By Steve Berman Steve Berman , Law.com Contributor Published: Jul 8, 2014

Big Pharma's Love Affair With Opioids

I don’t know if it is human nature or a symptom of the increasingly chaotic nature of our lives that allows us to become accustomed – even accepting – of things that would have caused us angst, anger or frustration in years past. I could list a legion of things that fall into this category – the lack of civility in everything from rush-hour driving behavior to political discourse in Washington, to the now-common use of profanity as a part of civil society. Most of these things are minor annoyances; we can change the channel when the talking heads begin blathering on Fox News or CNN, we move over to the slow lane on the freeway. But our acclimation to once-troubling behavior can also be manipulated and used against the public interest. We believe that is exactly what Big Pharma has been doing now for years with opioids. Let me explain. Today, we don’t think twice when we hear of a friend or neighbor taking prescription pain medication for a bad back, or for any number of conditions or injuries. Trademarked words like Percocet, Vicodin and Oxycontin are as much a part of the layperson’s medical vocabulary as Tylenol and aspirin were for our parents. And our perception is borne out by the facts: Opioids have become the most widely prescribed class of drug in the U.S. But here is the alarming part: Opioids were never intended for use for long-term, chronic pain. Historically, physicians prescribed them for a very narrow window of uses, typically for pain around post-surgery discomfort or other short-lived situations. So what happened? In a recent court filing we made on behalf of a group of California counties, we believe five of the world’s largest narcotics manufacturers – Purdue Pharma, Teva Pharmaceutical Industries, Cephalon Inc., Johnson & Johnson, Janssen Pharmaceuticals and Endo Health Solutions Inc. – began a campaign to stack the deck in favor of wider use of opioids. One tactic was to tout the broader use of opioids to physicians by finding – and hiring – other physicians to write papers and speak at events.

At the same time, the drug companies mounted a campaign encouraging patients, including the elderly, to ask their doctors for the painkillers to treat common conditions such as back pain, arthritis and headaches. The results are toxic. The National Survey on Drug Use and Health reported that the number of first-time abusers of prescription opioids increased from 628,000 in 1990 to 2.4 million in 2004, that emergency room visits involving prescription opioid abuse increased by 45 percent from 2000 to 2002 and that treatment admissions for primary abuse of prescription opioids increased by 186 percent between 1997 and 2002. Opioid overdoses now account for more deaths in the U.S. than car crashes, cocaine, heroin and suicides combined. If you’re finding this a bit hard to stomach, know that this isn’t the first time a company has mounted a campaign of deception with such blatant disregard for the public’s well-being. Think Big Tobacco. It seems like common sense to us now that cigarettes contain harmful chemicals and are wildly addictive, but back when I led my firm’s work on behalf of 13 states against Big Tobacco, we saw these same tactics used to misinform the public.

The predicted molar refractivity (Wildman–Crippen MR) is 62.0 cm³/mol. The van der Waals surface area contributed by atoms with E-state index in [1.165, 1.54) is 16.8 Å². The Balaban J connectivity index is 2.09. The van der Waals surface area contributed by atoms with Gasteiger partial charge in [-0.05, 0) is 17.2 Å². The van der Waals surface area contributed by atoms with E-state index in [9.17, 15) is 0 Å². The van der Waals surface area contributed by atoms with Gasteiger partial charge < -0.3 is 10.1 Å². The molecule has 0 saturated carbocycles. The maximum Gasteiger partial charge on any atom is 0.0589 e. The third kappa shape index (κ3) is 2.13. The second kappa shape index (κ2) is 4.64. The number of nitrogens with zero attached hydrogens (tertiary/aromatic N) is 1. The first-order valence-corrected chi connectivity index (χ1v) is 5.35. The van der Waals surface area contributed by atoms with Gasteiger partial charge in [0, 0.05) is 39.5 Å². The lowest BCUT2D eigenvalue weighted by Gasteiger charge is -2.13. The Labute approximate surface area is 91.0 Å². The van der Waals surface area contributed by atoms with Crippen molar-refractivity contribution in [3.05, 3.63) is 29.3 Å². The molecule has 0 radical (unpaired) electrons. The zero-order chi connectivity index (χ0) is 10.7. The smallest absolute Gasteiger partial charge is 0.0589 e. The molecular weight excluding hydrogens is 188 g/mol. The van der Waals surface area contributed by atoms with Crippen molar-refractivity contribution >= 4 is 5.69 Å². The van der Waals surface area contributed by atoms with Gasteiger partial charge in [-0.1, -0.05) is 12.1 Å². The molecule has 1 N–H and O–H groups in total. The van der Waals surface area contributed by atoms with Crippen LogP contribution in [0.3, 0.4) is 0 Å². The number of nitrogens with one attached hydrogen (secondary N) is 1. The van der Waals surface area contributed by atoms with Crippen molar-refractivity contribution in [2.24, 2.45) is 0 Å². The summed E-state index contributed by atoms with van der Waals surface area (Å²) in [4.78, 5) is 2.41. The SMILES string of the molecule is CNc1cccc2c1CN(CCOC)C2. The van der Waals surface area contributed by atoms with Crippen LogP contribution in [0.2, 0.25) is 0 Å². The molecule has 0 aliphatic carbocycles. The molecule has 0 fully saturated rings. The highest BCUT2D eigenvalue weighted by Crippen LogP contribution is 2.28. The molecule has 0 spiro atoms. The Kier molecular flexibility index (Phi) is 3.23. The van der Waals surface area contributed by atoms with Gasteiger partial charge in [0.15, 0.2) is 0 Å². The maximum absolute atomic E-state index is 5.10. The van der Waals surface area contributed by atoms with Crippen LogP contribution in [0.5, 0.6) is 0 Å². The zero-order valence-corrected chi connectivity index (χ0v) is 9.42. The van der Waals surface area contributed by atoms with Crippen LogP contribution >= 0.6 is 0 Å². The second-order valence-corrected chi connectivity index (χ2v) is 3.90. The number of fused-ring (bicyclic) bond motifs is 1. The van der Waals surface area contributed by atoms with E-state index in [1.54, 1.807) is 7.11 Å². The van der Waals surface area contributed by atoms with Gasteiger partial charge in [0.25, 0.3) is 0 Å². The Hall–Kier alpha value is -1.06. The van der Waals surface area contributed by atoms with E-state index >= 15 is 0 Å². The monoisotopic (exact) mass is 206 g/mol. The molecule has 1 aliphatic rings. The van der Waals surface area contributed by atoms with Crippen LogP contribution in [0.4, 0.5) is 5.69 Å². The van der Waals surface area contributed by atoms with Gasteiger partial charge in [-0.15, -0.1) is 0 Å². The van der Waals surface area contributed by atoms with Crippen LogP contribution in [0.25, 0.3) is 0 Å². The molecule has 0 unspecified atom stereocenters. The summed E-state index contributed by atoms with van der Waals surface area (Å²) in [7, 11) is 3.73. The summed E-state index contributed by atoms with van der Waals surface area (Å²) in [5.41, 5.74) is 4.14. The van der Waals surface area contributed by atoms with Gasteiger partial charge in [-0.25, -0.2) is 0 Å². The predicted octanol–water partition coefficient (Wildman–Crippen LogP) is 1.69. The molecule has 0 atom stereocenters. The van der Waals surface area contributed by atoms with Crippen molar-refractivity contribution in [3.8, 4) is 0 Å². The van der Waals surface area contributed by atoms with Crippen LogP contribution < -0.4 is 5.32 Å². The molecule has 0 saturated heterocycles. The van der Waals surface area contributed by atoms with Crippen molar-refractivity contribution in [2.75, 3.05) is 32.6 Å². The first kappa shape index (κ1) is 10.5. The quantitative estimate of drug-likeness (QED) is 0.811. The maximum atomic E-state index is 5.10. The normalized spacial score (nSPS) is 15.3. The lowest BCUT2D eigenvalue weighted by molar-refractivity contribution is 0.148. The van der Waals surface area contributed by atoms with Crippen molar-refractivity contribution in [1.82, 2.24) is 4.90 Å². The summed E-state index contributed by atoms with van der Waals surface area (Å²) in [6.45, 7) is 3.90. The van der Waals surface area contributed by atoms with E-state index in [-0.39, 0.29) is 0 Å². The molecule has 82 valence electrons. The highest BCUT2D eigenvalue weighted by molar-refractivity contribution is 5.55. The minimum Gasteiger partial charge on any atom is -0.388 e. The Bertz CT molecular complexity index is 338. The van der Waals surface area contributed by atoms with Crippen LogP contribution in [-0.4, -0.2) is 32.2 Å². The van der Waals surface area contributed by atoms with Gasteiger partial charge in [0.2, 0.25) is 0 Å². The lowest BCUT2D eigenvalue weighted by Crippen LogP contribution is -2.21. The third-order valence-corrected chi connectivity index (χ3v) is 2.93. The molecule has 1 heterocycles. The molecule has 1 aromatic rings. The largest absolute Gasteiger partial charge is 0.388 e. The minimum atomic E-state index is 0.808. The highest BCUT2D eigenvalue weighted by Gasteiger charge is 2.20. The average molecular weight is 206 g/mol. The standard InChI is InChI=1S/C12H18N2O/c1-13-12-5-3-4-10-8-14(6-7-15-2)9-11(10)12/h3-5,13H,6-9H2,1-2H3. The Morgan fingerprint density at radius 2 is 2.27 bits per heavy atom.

We beat them then, and I believe we can beat this new incarnation – Big Pharma – today. At the end of the day, we may not be able to change how people drive, or the amount of venom the politicians spit at one another, but if we are successful with this case, we should be able to slow – or stop – the insidiousness of this scheme. Next week Scott M. Fishman, MD in his new role.